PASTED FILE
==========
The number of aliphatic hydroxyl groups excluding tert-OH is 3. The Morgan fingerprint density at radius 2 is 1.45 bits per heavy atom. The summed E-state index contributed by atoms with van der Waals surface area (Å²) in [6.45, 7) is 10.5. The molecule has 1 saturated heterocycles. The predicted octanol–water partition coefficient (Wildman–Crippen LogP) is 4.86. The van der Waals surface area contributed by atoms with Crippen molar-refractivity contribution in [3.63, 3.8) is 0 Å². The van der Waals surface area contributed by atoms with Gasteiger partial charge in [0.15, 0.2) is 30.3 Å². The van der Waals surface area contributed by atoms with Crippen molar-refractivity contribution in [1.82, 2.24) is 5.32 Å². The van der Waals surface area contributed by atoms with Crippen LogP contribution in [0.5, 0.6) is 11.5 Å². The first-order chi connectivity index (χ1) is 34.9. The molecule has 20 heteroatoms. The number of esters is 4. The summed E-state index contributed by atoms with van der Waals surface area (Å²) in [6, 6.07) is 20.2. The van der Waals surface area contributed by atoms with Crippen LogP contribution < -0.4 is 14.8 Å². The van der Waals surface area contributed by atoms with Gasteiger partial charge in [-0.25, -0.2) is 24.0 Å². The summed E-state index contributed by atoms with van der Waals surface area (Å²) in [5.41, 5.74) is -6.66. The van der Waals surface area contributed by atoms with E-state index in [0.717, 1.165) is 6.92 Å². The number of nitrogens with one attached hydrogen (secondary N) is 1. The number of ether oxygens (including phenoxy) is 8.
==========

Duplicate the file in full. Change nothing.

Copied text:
The number of aliphatic hydroxyl groups excluding tert-OH is 3. The Morgan fingerprint density at radius 2 is 1.45 bits per heavy atom. The summed E-state index contributed by atoms with van der Waals surface area (Å²) in [6.45, 7) is 10.5. The molecule has 1 saturated heterocycles. The predicted octanol–water partition coefficient (Wildman–Crippen LogP) is 4.86. The van der Waals surface area contributed by atoms with Crippen molar-refractivity contribution in [3.63, 3.8) is 0 Å². The van der Waals surface area contributed by atoms with Gasteiger partial charge in [0.15, 0.2) is 30.3 Å². The van der Waals surface area contributed by atoms with Crippen molar-refractivity contribution in [1.82, 2.24) is 5.32 Å². The van der Waals surface area contributed by atoms with Crippen LogP contribution in [0.5, 0.6) is 11.5 Å². The first-order chi connectivity index (χ1) is 34.9. The molecule has 20 heteroatoms. The number of esters is 4. The summed E-state index contributed by atoms with van der Waals surface area (Å²) in [6, 6.07) is 20.2. The van der Waals surface area contributed by atoms with Crippen LogP contribution < -0.4 is 14.8 Å². The van der Waals surface area contributed by atoms with Gasteiger partial charge in [-0.25, -0.2) is 24.0 Å². The summed E-state index contributed by atoms with van der Waals surface area (Å²) in [5.41, 5.74) is -6.66. The van der Waals surface area contributed by atoms with E-state index in [0.717, 1.165) is 6.92 Å². The number of nitrogens with one attached hydrogen (secondary N) is 1. The number of ether oxygens (including phenoxy) is 8.